Current Beckman Scholars
Timothy Fernandez (UAB Beckman Scholar)
Structural, Biophysical, Biochemical Characterization of the Interactions between Fas and Calmodulin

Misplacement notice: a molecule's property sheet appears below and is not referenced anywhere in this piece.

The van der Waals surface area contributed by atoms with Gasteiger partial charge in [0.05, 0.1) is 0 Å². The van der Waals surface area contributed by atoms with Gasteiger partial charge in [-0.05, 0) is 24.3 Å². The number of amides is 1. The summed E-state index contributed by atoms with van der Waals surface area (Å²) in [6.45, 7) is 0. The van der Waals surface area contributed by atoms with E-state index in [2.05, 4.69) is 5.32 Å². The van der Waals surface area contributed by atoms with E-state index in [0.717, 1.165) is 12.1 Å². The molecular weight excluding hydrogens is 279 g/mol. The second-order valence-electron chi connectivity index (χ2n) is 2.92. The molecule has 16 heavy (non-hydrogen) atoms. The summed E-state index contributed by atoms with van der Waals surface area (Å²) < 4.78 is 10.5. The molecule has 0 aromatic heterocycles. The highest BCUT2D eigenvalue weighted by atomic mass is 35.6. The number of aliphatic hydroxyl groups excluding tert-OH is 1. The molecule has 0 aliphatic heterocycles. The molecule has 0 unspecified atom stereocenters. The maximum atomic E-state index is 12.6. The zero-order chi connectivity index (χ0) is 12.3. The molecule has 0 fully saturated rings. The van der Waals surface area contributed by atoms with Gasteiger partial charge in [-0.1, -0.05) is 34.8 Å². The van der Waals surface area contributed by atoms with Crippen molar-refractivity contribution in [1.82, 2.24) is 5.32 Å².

Apoptosis is a strictly regulated process by which abnormal cells are removed from the body without altering the immune system or generating an inflammatory response. Inappropriate apoptosis (enhanced or diminished) is linked to many human diseases including neurodegenerative and autoimmune disorders, AIDS, and many types of cancers. The apoptotic pathway is normally initiated by cell surface death receptors such as Fas. These receptors undergo a conformational change in response to their cognate ligands (FasL), allowing them to interact with adaptor proteins such as Fas-associated death domain (FADD). Fas-FasL interaction leads to activation of caspase 8 (by FADD) and formation of death-inducing signaling complex (DISC). DISC formation and subsequent protein recruitment is a critical initial step in regulating Fas-mediated apoptosis. There is compelling evidence that Fas interacts with various molecules suggesting that Fas signaling is complex and regulated by multiple proteins. Among these is calmodulin (CaM), which is recruited into DISC in cholangiocarcinoma cells. It has been hypothesized that Fas-CaM interaction may affect Fas-FADD interaction. Thus, this interaction regulates DISC assembly and inhibits apoptosis in cholangiocarcinoma and other cancer cells. Fas-CaM interaction appears to be an inhibitory component of DISC and may play a vital role in obstruction of caspases activation. I am interested in understanding the structural determinants of Fas-CaM interaction, which will be critical to understanding the precise molecular mechanism of Fas-mediated apoptosis and mechanism of inhibition. The interaction between Fas and CaM will be characterized using a combination of structural, biochemical and biophysical methods. These studies will likely lead to new strategies to develop inhibitors of these interactions and thus to cancer treatment. Isothermal titration calorimetry (ITC) will be used to characterize the binding of CaM to Fas. Nuclear Magnetic Resonance (NMR) methods, protease digestion, and mass spectrometry methods will be used to identify specific residues in the CaM-Fas interface. The proposed studies will establish a potential link between CaM/cell signaling pathway and aid in the development of osteoporosis and cancer treatments.